It took until almost the end of the evening before someone compared the advertising industry to a bunch of con men. This was on a recent Tuesday night in downtown Toronto, where about 75 members and friends of something called the Association for Science and Reason were stuffed into the top floor of the Fox & Fiddle pub. The occasion was a monthly event known as Skeptics in the Pub, but the group seemed to throw out their skepticism as they threw back the pints and listened to Kevin Dutton, a Cambridge research fellow in social psychology who was outlining some of the science behind persuasion.
If he seems at first an unlikely persuader - possessed of a lisp, a five o'clock shadow, and lank hair - Mr. Dutton, 43, knows how to keep a crowd engaged. After about an hour of sharing some of the more entertaining and surprising anecdotes contained in his new book Split-Second Persuasion (subtitle: The Ancient Art and New Science of Changing Minds), someone asked how, "con men, magicians, and advertisers" knew how to ply their persuasive trades even before his work was published. Mr. Dutton replied that the grifters he'd met in the course of research may not have known the names of the scientific principles they used to fleece their marks, but they had something far more valuable: good gut instinct.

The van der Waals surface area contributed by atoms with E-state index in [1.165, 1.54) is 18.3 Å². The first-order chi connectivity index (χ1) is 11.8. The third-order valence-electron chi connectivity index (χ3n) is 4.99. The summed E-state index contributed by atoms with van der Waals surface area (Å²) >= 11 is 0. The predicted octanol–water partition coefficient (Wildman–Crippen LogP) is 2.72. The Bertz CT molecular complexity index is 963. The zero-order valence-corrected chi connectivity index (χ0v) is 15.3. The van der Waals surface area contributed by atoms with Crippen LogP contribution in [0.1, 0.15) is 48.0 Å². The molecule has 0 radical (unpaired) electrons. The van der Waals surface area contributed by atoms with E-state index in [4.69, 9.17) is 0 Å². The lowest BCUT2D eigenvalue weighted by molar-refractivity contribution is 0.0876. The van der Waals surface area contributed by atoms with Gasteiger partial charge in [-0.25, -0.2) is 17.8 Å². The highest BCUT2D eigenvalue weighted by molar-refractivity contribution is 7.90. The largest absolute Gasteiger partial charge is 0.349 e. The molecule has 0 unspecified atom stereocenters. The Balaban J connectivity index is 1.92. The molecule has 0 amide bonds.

Over the phone from Cambridge a few days later, he went further, admitting the book probably doesn't contain much that would surprise people in the various persuasion industries. Still, he added, "I think probably what it has managed to do is distill and crystallize the wisdom that's been floating around out there for generations."
The book is a brisk read, written with an eye to the same social science audience that keeps Malcolm Gladwell's books on the bestseller lists. (That echo of Mr. Gladwell's Blink you hear in the title of Split-Second Persuasion is itself a form of persuasion.) Mr. Dutton's goal is to help us see the ocean of sweet talk we're swimming in, to make it obvious that persuasion is not just something that happens when we ask the boss for a raise or Apple buys ad time to make our eyes sparkle with the promise of a shiny new toy. He dips into the animal kingdom for illuminating examples, from the deeply seductive quonking of Bell Frogs (deeply seductive to female Bell Frogs, that is), to the uniquely bright web spun by the Golden Orb Weaver spider.